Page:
Virgin Galactic just made it halfway to space

Picture: Virgin Galactic

Virgin Galactic’s pilots are getting closer to a $US250,000 view.

This morning, Dave Mackay and Mike “Sooch” Masucci successfully piloted VSS Unity into the “Ignorosphere” – an atmospheric layer beyond the reach of research balloons some 52km above the Earth.

Technically, it’s known as the Mesosphere, but is notoriously difficult to reach and study cheaply.

This morning’s 42-second burn took Unity to its highest elevation, breaking Mach 2 as it climbed from 46,500 feet away from launch vehicle WhiteKnightTwo and up to 170,800 feet.


It’s still just over halfway to space, but the views are exceptional. Here’s what the reported 700 people who have already booked their very pricey tickets will experience:


The plan is those passengers will actually make it “an official space altitude”.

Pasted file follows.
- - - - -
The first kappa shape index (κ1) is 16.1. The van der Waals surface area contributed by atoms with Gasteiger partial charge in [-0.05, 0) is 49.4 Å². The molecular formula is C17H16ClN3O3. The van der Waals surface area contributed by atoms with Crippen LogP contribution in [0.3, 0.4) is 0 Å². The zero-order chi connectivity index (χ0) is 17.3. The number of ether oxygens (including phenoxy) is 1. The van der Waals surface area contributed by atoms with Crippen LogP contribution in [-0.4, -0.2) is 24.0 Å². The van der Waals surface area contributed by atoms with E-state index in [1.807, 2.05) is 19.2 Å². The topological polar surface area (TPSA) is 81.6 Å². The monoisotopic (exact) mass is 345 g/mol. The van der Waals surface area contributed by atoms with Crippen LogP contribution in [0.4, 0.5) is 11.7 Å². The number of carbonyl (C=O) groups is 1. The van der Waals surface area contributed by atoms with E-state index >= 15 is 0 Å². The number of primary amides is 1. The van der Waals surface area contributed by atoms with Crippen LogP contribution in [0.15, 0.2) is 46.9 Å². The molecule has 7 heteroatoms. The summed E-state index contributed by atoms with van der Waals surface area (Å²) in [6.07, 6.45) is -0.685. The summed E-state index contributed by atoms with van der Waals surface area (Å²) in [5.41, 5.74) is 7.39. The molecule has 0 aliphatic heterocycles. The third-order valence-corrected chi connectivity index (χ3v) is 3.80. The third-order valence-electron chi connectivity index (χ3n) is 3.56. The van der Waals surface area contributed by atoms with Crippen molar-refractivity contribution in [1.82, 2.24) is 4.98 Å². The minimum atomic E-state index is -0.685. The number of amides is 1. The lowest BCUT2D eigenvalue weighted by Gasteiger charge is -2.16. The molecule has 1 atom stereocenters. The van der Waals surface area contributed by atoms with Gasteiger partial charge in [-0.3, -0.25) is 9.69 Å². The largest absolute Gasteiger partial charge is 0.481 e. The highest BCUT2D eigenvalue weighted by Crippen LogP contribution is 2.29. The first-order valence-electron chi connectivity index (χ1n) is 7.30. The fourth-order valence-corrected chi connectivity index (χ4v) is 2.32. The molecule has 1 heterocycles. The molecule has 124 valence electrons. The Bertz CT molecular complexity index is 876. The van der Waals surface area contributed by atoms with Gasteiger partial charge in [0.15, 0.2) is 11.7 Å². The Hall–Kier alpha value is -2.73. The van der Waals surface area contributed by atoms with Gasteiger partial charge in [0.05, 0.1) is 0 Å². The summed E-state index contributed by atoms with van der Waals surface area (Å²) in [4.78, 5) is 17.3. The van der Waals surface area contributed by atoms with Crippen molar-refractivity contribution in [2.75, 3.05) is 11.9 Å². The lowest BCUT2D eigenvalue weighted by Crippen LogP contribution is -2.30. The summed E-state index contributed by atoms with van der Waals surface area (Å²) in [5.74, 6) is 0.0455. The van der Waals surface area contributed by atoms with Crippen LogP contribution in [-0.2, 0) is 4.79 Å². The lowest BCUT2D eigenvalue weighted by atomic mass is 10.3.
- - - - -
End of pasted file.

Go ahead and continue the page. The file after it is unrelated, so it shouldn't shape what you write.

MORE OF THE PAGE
They’ll only get to leave their seats and float in zero gravity for a few minutes, but the ticket price also includes three days of preparation at New Mexico’s Spaceport America.

Between SpaceShipTwo – which crashed in 2014 – and VSS Unity, Virgin Galactic has now completed 71 flights for almost 30 minutes of independent flight time once released from WhiteKnightTwo.

Mackay said Unity’s rocket motor performed “magnificently”.

“This was a new altitude record for both of us in the cockpit, not to mention our mannequin in the back, and the views of Earth from the black sky were magnificent,” he said.

Massucci described the experience as “exciting and frankly beautiful”.

“Having been a U2 pilot and done a lot of high altitude work, or what I thought was high altitude work, the view from 170,000ft was just totally amazing.”

Virgin Galactic is only counting on being the first commercial human spaceflight service to turn a profit though. Its vehicle will also be able to be converted to carry almost half a tonne of payload into space for “affordable” experiments, and sister company Virgin Orbit has its eyes on a slice of the small satellite launch pie.